Thursday, February 2, 2017

Rex Tillerson Is Confirmed as Secretary of State Amid Record Opposition


Rex W. Tillerson, the former chairman and chief executive of Exxon Mobil, was confirmed by the Senate on Wednesday in a 56-to-43 vote to become the nation’s 69th secretary of state just as serious strains have emerged with important international allies.

The votes against Mr. Tillerson’s confirmation were the most in Senate history for a secretary of state, a reflection of Democratic unease with President Trump’s early foreign policy pronouncements that threaten to upend a multilateral approach that has guided United States presidents since World War II.
Thirteen senators voted in 2005 against Condoleezza Rice in the midst of a deteriorating Iraq war, and in 1825, Henry Clay was confirmed 27 to 14, the record for votes against until Wednesday, according to a tally provided by the Senate Historical Office.

In a brief swearing-in ceremony in the Oval Office on Wednesday evening, Mr. Trump said Mr. Tillerson understood “the importance of strengthening our alliances and forming new alliances to enhance our strategic interests and the safety of our people.”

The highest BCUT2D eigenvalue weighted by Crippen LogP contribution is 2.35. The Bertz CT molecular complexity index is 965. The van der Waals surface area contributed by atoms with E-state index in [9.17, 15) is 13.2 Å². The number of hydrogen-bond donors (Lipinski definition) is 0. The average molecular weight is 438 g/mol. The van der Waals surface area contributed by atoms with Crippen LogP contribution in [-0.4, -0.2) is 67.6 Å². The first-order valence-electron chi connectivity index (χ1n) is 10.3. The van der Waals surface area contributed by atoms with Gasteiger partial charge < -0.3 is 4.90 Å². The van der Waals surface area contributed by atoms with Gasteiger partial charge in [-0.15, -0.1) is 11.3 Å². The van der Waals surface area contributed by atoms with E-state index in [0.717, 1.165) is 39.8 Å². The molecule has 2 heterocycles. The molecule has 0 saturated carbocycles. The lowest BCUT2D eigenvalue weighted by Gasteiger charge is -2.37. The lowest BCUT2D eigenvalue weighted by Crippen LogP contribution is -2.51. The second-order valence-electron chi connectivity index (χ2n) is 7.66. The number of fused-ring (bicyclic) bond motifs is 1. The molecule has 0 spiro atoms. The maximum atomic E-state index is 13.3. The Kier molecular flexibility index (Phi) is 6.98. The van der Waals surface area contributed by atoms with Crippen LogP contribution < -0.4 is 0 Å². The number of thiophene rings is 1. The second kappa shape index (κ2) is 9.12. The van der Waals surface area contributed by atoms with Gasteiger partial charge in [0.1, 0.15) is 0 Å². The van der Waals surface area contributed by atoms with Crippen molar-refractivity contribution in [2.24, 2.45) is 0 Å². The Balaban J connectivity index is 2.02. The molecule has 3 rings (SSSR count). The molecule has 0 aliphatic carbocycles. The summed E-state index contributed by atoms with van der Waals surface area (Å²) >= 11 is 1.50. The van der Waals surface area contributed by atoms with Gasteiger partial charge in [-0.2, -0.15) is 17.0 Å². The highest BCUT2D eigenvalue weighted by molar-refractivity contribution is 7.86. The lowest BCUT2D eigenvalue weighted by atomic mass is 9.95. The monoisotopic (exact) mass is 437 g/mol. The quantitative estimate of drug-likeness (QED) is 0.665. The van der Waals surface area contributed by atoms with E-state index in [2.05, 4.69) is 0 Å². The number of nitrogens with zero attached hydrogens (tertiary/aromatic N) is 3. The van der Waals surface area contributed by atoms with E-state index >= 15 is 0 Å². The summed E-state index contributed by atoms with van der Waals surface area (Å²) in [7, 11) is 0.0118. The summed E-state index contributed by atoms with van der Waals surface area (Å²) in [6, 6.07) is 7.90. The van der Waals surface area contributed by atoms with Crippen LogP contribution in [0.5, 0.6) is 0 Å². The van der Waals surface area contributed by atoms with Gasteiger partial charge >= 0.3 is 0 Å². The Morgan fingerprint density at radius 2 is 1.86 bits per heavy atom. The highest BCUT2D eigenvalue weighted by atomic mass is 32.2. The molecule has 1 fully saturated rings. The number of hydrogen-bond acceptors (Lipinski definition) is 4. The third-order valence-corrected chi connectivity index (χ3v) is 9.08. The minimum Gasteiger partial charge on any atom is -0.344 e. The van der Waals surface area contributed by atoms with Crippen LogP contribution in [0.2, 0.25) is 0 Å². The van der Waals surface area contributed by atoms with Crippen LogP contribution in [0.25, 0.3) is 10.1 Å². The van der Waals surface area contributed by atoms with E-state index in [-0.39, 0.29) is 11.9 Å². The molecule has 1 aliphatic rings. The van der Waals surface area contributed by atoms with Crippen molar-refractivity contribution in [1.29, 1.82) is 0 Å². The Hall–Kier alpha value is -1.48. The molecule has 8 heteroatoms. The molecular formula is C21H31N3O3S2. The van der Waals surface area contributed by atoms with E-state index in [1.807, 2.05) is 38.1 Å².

Mr. Trump added, “It’s time to bring a clear-eyed focus on foreign affairs, to take a fresh look at the world around us, and to seek new solutions grounded in very ancient truths.”

Mr. Tillerson thanked him and promised to “represent the interests of all of the American people at all times.”

Mr. Tillerson is expected to appear at the State Department’s Foggy Bottom headquarters on Thursday morning, when he will address department employees.

How Senators Voted on Rex Tillerson

The Senate on Wednesday confirmed Rex W. Tillerson as secretary of state.
Mr. Trump’s unapologetically nationalistic approach has put into question the value of many alliances and multilateral institutions. How Mr. Tillerson’s translates Mr. Trump’s vow of “America First” into the kind of polite diplomatic parlance that will maintain vital ties will be a significant test.

Among his other challenges are dealing with Mr. Trump’s promises to recast relations with China and Russia, move the American Embassy in Israel to Jerusalem from Tel Aviv, and re-examine an international nuclear deal with Iran.